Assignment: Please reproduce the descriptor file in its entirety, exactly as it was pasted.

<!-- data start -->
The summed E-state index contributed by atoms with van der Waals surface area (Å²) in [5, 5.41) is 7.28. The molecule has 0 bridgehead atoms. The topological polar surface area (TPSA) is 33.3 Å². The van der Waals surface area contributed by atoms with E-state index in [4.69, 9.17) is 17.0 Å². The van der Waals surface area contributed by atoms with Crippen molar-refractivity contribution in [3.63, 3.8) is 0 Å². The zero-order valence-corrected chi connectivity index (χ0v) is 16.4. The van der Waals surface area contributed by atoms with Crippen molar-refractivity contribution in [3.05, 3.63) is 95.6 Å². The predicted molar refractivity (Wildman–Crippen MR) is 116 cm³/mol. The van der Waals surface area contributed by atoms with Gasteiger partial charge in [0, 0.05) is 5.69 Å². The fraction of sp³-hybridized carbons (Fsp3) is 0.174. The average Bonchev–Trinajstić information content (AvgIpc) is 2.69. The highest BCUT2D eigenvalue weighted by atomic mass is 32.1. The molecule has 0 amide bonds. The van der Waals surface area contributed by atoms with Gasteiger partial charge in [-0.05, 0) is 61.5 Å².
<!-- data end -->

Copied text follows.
The summed E-state index contributed by atoms with van der Waals surface area (Å²) in [5, 5.41) is 7.28. The molecule has 0 bridgehead atoms. The topological polar surface area (TPSA) is 33.3 Å². The van der Waals surface area contributed by atoms with E-state index in [4.69, 9.17) is 17.0 Å². The van der Waals surface area contributed by atoms with Crippen molar-refractivity contribution in [3.63, 3.8) is 0 Å². The zero-order valence-corrected chi connectivity index (χ0v) is 16.4. The van der Waals surface area contributed by atoms with Crippen molar-refractivity contribution in [3.05, 3.63) is 95.6 Å². The predicted molar refractivity (Wildman–Crippen MR) is 116 cm³/mol. The van der Waals surface area contributed by atoms with Gasteiger partial charge in [0, 0.05) is 5.69 Å². The fraction of sp³-hybridized carbons (Fsp3) is 0.174. The average Bonchev–Trinajstić information content (AvgIpc) is 2.69. The highest BCUT2D eigenvalue weighted by atomic mass is 32.1. The molecule has 0 amide bonds. The van der Waals surface area contributed by atoms with Gasteiger partial charge in [-0.05, 0) is 61.5 Å².